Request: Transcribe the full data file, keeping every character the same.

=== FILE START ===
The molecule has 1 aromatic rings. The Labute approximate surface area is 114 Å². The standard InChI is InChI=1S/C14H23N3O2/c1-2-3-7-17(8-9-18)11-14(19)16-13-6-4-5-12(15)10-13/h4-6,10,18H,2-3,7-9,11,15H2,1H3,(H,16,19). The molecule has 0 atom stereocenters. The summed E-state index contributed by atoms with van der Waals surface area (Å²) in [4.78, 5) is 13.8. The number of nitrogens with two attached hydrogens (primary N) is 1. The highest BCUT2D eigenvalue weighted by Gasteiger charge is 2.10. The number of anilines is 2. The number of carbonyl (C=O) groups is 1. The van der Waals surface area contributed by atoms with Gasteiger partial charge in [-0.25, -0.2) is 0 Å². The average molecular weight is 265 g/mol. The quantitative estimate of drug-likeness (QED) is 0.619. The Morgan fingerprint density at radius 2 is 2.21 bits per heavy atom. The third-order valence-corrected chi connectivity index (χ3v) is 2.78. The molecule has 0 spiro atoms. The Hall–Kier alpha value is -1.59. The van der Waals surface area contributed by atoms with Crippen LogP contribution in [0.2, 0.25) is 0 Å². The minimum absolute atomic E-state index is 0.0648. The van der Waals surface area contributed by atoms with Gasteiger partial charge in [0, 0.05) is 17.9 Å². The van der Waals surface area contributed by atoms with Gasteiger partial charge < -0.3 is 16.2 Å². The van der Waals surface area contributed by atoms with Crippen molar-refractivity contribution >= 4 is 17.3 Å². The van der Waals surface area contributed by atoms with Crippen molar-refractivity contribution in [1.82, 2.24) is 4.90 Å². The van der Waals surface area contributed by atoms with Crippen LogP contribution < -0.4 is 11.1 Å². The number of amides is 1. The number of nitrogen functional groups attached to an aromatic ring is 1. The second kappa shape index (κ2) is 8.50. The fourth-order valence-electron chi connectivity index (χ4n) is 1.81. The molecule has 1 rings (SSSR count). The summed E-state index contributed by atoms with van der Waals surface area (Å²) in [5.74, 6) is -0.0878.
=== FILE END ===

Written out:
The molecule has 1 aromatic rings. The Labute approximate surface area is 114 Å². The standard InChI is InChI=1S/C14H23N3O2/c1-2-3-7-17(8-9-18)11-14(19)16-13-6-4-5-12(15)10-13/h4-6,10,18H,2-3,7-9,11,15H2,1H3,(H,16,19). The molecule has 0 atom stereocenters. The summed E-state index contributed by atoms with van der Waals surface area (Å²) in [4.78, 5) is 13.8. The number of nitrogens with two attached hydrogens (primary N) is 1. The highest BCUT2D eigenvalue weighted by Gasteiger charge is 2.10. The number of anilines is 2. The number of carbonyl (C=O) groups is 1. The van der Waals surface area contributed by atoms with Gasteiger partial charge in [-0.25, -0.2) is 0 Å². The average molecular weight is 265 g/mol. The quantitative estimate of drug-likeness (QED) is 0.619. The Morgan fingerprint density at radius 2 is 2.21 bits per heavy atom. The third-order valence-corrected chi connectivity index (χ3v) is 2.78. The molecule has 0 spiro atoms. The Hall–Kier alpha value is -1.59. The van der Waals surface area contributed by atoms with Crippen LogP contribution in [0.2, 0.25) is 0 Å². The minimum absolute atomic E-state index is 0.0648. The van der Waals surface area contributed by atoms with Gasteiger partial charge in [0, 0.05) is 17.9 Å². The van der Waals surface area contributed by atoms with Gasteiger partial charge < -0.3 is 16.2 Å². The van der Waals surface area contributed by atoms with Crippen molar-refractivity contribution >= 4 is 17.3 Å². The van der Waals surface area contributed by atoms with Crippen molar-refractivity contribution in [1.82, 2.24) is 4.90 Å². The van der Waals surface area contributed by atoms with Crippen LogP contribution < -0.4 is 11.1 Å². The number of amides is 1. The number of nitrogen functional groups attached to an aromatic ring is 1. The second kappa shape index (κ2) is 8.50. The fourth-order valence-electron chi connectivity index (χ4n) is 1.81. The molecule has 1 rings (SSSR count). The summed E-state index contributed by atoms with van der Waals surface area (Å²) in [5.74, 6) is -0.0878.